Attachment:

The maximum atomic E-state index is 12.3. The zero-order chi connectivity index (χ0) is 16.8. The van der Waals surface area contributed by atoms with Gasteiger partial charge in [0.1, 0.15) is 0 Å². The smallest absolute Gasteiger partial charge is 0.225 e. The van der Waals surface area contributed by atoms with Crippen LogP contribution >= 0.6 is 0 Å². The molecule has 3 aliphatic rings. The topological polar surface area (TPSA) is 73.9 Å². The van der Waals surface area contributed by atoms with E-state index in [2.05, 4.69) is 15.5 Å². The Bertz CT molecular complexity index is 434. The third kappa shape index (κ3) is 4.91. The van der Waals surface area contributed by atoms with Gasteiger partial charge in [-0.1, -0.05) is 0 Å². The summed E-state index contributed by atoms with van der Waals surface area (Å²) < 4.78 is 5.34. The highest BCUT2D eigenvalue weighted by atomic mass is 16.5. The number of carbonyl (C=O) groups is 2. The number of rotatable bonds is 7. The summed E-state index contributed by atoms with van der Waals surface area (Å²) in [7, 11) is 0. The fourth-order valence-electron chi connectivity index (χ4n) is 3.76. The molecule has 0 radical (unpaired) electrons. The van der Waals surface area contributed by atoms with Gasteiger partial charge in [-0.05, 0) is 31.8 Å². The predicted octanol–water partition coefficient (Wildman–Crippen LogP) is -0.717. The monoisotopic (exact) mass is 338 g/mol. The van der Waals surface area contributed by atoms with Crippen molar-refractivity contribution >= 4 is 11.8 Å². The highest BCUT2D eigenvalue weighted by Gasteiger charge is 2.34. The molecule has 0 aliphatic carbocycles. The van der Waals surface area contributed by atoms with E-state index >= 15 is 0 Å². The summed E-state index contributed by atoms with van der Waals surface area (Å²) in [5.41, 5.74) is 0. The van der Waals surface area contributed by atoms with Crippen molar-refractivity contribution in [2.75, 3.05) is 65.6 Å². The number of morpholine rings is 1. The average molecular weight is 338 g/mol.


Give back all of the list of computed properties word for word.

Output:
The maximum atomic E-state index is 12.3. The zero-order chi connectivity index (χ0) is 16.8. The van der Waals surface area contributed by atoms with Gasteiger partial charge in [0.1, 0.15) is 0 Å². The smallest absolute Gasteiger partial charge is 0.225 e. The van der Waals surface area contributed by atoms with Crippen LogP contribution >= 0.6 is 0 Å². The molecule has 3 aliphatic rings. The topological polar surface area (TPSA) is 73.9 Å². The van der Waals surface area contributed by atoms with E-state index in [2.05, 4.69) is 15.5 Å². The Bertz CT molecular complexity index is 434. The third kappa shape index (κ3) is 4.91. The van der Waals surface area contributed by atoms with Gasteiger partial charge in [-0.1, -0.05) is 0 Å². The summed E-state index contributed by atoms with van der Waals surface area (Å²) < 4.78 is 5.34. The highest BCUT2D eigenvalue weighted by atomic mass is 16.5. The number of carbonyl (C=O) groups is 2. The number of rotatable bonds is 7. The summed E-state index contributed by atoms with van der Waals surface area (Å²) in [7, 11) is 0. The fourth-order valence-electron chi connectivity index (χ4n) is 3.76. The molecule has 0 radical (unpaired) electrons. The van der Waals surface area contributed by atoms with Gasteiger partial charge in [-0.05, 0) is 31.8 Å². The predicted octanol–water partition coefficient (Wildman–Crippen LogP) is -0.717. The monoisotopic (exact) mass is 338 g/mol. The van der Waals surface area contributed by atoms with Crippen molar-refractivity contribution >= 4 is 11.8 Å². The highest BCUT2D eigenvalue weighted by Gasteiger charge is 2.34. The molecule has 0 aliphatic carbocycles. The van der Waals surface area contributed by atoms with E-state index >= 15 is 0 Å². The summed E-state index contributed by atoms with van der Waals surface area (Å²) in [5.41, 5.74) is 0. The van der Waals surface area contributed by atoms with Crippen molar-refractivity contribution in [2.75, 3.05) is 65.6 Å². The number of morpholine rings is 1. The average molecular weight is 338 g/mol.